Thursday, December 3, 2009
The Whole Foods Solution (part II)
John Mackey, CEO of Whole Foods,
Animal Rights Activist &
Health Care Reformer?
Hold on to your seats, I agree with the Obama Administration: the current health care system is unsustainable and it's vital that the government enact reforms that address issues of expanding access to health insurance for the uninsured, controlling spiralling costs, while maintaining the quality of care.
The fundamental problem with the proposed reforms is that they are based on claims that they can simultaneously accomplish all three, which defines basic laws of economics.
I will give the Obama Administration credit; I anticipate that the plan will accomplish the noble goal of expanding access to health insurance, but there is no way that it will keep costs down. To bring millions of new people into a public or even private plan will increase demand for health care which will undoubtedly raise costs. And if the government addresses this with price controls, as their counterparts in England and Canada have done, wait times will increase.
If the Obama Administration hopes to create a sustainable and compassionate system, the first step is to separately enact reforms that address the issue of spiralling health care costs. Once we have accomplished this, we can pursue the noble goal of expanding access to quality health care to uninsured Americans.
In regards to cost inflation, the Obama Administration has failed to address the basic economic truth that most public and private third party payer systems destroy incentives for consumers and providers to engage in economically sound behavior. Most people who are enrolled in government or employer sponsored health care with low deductibles rarely engage in rational economic behavior fundamental in the purchase of any other good or service.
For example, few if any of the said individuals have ever inquired about the cost of a medicine or the availability of a more affordable generic option. And few if any shop around for the most affordable doctor or even have the slightest idea what their doctor charges them for a visit or a procedure. Why should they, when there are few if any financial incentives to do so? And if they don't have to directly pay for the treatment of their type II diabetes, what financial incentives do they have to watch their weight through exercise and a better diet? The aggregate effect of the aforementioned behaviors is rising costs and irrational consumption for all consumers.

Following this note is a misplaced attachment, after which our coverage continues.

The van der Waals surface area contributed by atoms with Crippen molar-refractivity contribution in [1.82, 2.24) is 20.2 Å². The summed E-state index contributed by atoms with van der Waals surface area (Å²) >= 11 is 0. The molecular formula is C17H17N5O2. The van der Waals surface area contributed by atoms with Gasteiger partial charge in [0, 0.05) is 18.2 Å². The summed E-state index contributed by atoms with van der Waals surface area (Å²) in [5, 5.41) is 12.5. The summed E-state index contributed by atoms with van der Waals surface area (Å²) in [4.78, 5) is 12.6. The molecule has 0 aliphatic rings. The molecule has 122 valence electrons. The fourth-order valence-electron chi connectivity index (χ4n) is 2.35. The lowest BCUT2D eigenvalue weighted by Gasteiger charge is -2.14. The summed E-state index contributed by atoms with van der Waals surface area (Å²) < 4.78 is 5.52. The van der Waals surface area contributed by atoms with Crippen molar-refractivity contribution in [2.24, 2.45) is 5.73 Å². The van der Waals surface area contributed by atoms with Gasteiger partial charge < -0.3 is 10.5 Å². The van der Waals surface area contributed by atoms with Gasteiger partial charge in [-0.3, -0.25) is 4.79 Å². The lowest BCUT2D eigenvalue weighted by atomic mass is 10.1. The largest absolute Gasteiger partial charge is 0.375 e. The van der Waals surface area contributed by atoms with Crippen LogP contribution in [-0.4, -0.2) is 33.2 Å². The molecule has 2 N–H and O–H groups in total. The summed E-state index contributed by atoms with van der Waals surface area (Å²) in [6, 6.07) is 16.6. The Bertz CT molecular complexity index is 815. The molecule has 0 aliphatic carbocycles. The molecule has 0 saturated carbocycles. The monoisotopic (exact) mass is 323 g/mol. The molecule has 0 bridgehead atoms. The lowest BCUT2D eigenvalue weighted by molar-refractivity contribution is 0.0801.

Most third party insurance plans also kill incentives for hospitals and doctors to keep costs down. Why should they? Since few consumers enrolled in the said plans shop around, there is very little competition among hospitals and doctors to provide good service for a low cost. And since they do not have to face the prospect that rising costs will lead to a decline in demand for their services, a major incentive for cost control is missing. Landlords in Chicago have dropped rents by upwards of 15% or more, not because of charitable impulses or government mandates, but because if they were to charge more than the public was willing or able to pay, their apartments would remain vacant. The only instance of a comparable drop in medical costs that I know is seen in areas in which insurance does not cover Lasik Eye Surgery. Why? Because without the involvement of a third party payer, providers are forced to compete for consumers and to keep their prices in line with the financial capacity of their consumers...or...go out of business. Obviously this principle does not equally apply to all medical procedures, because (for example) consumers cannot opt out of cancer treatment, but never the less important lessons are found in this example.